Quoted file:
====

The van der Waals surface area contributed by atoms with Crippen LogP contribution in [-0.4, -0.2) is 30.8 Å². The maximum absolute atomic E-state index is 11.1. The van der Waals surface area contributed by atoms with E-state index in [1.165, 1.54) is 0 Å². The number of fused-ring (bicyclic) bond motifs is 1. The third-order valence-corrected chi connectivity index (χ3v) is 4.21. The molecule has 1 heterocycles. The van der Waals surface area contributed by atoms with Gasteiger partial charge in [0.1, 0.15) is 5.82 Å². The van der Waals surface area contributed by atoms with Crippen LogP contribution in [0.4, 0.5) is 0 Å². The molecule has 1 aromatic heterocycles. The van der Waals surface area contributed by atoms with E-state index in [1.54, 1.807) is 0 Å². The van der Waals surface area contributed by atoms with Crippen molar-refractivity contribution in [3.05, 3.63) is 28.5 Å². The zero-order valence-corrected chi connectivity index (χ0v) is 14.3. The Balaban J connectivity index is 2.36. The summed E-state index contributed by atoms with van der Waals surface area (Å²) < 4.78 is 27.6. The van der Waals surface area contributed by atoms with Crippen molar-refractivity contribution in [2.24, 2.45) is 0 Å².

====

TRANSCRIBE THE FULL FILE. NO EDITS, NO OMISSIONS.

The van der Waals surface area contributed by atoms with Crippen LogP contribution in [-0.4, -0.2) is 30.8 Å². The maximum absolute atomic E-state index is 11.1. The van der Waals surface area contributed by atoms with E-state index in [1.165, 1.54) is 0 Å². The number of fused-ring (bicyclic) bond motifs is 1. The third-order valence-corrected chi connectivity index (χ3v) is 4.21. The molecule has 1 heterocycles. The van der Waals surface area contributed by atoms with Gasteiger partial charge in [0.1, 0.15) is 5.82 Å². The van der Waals surface area contributed by atoms with Crippen LogP contribution in [0.4, 0.5) is 0 Å². The molecule has 1 aromatic heterocycles. The van der Waals surface area contributed by atoms with E-state index in [1.54, 1.807) is 0 Å². The van der Waals surface area contributed by atoms with Crippen molar-refractivity contribution in [3.05, 3.63) is 28.5 Å². The zero-order valence-corrected chi connectivity index (χ0v) is 14.3. The Balaban J connectivity index is 2.36. The summed E-state index contributed by atoms with van der Waals surface area (Å²) < 4.78 is 27.6. The van der Waals surface area contributed by atoms with Crippen molar-refractivity contribution in [2.24, 2.45) is 0 Å².